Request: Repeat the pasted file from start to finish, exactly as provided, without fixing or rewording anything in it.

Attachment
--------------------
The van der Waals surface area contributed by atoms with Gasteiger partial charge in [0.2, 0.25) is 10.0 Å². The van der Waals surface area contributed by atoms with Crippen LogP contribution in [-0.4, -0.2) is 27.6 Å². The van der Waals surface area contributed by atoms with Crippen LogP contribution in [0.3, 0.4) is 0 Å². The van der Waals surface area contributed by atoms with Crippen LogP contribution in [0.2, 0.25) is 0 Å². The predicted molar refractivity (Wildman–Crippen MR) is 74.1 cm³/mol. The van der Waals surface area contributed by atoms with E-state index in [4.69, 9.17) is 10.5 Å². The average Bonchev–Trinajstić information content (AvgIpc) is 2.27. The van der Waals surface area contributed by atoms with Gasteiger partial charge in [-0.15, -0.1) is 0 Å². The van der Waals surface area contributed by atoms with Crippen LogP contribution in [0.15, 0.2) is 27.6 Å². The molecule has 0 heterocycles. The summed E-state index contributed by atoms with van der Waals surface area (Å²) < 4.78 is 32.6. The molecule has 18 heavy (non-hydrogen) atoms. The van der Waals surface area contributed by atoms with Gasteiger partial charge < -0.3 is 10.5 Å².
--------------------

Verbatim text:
The van der Waals surface area contributed by atoms with Gasteiger partial charge in [0.2, 0.25) is 10.0 Å². The van der Waals surface area contributed by atoms with Crippen LogP contribution in [-0.4, -0.2) is 27.6 Å². The van der Waals surface area contributed by atoms with Crippen LogP contribution in [0.3, 0.4) is 0 Å². The van der Waals surface area contributed by atoms with Crippen LogP contribution in [0.2, 0.25) is 0 Å². The predicted molar refractivity (Wildman–Crippen MR) is 74.1 cm³/mol. The van der Waals surface area contributed by atoms with E-state index in [4.69, 9.17) is 10.5 Å². The average Bonchev–Trinajstić information content (AvgIpc) is 2.27. The van der Waals surface area contributed by atoms with Gasteiger partial charge in [-0.15, -0.1) is 0 Å². The van der Waals surface area contributed by atoms with Crippen LogP contribution in [0.15, 0.2) is 27.6 Å². The molecule has 0 heterocycles. The summed E-state index contributed by atoms with van der Waals surface area (Å²) < 4.78 is 32.6. The molecule has 18 heavy (non-hydrogen) atoms. The van der Waals surface area contributed by atoms with Gasteiger partial charge < -0.3 is 10.5 Å².